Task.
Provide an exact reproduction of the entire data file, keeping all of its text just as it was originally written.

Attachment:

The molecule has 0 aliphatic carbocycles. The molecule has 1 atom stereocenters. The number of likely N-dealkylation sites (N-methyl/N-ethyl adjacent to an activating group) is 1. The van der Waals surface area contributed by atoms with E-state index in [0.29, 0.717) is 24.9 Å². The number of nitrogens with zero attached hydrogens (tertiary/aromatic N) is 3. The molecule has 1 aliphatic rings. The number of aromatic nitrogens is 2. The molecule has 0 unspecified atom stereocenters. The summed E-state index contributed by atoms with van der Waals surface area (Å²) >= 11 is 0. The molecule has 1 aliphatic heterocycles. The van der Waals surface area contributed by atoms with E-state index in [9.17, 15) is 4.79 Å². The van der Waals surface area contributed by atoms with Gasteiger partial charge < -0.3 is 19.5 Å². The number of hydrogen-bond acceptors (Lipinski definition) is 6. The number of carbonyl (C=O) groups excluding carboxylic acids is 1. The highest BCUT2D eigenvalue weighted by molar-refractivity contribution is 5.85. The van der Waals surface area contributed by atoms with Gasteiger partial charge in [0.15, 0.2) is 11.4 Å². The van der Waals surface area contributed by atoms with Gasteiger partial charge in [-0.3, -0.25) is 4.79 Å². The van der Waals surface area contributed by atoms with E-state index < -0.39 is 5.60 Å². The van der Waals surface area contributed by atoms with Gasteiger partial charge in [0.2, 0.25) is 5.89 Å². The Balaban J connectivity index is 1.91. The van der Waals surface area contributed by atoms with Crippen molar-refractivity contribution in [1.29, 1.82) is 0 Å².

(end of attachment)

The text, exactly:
The molecule has 0 aliphatic carbocycles. The molecule has 1 atom stereocenters. The number of likely N-dealkylation sites (N-methyl/N-ethyl adjacent to an activating group) is 1. The van der Waals surface area contributed by atoms with E-state index in [0.29, 0.717) is 24.9 Å². The number of nitrogens with zero attached hydrogens (tertiary/aromatic N) is 3. The molecule has 1 aliphatic rings. The number of aromatic nitrogens is 2. The molecule has 0 unspecified atom stereocenters. The summed E-state index contributed by atoms with van der Waals surface area (Å²) >= 11 is 0. The molecule has 1 aliphatic heterocycles. The van der Waals surface area contributed by atoms with E-state index in [9.17, 15) is 4.79 Å². The van der Waals surface area contributed by atoms with Gasteiger partial charge < -0.3 is 19.5 Å². The number of hydrogen-bond acceptors (Lipinski definition) is 6. The number of carbonyl (C=O) groups excluding carboxylic acids is 1. The highest BCUT2D eigenvalue weighted by molar-refractivity contribution is 5.85. The van der Waals surface area contributed by atoms with Gasteiger partial charge in [0.15, 0.2) is 11.4 Å². The van der Waals surface area contributed by atoms with Gasteiger partial charge in [-0.3, -0.25) is 4.79 Å². The van der Waals surface area contributed by atoms with E-state index < -0.39 is 5.60 Å². The van der Waals surface area contributed by atoms with Gasteiger partial charge in [0.2, 0.25) is 5.89 Å². The Balaban J connectivity index is 1.91. The van der Waals surface area contributed by atoms with Crippen molar-refractivity contribution in [1.29, 1.82) is 0 Å².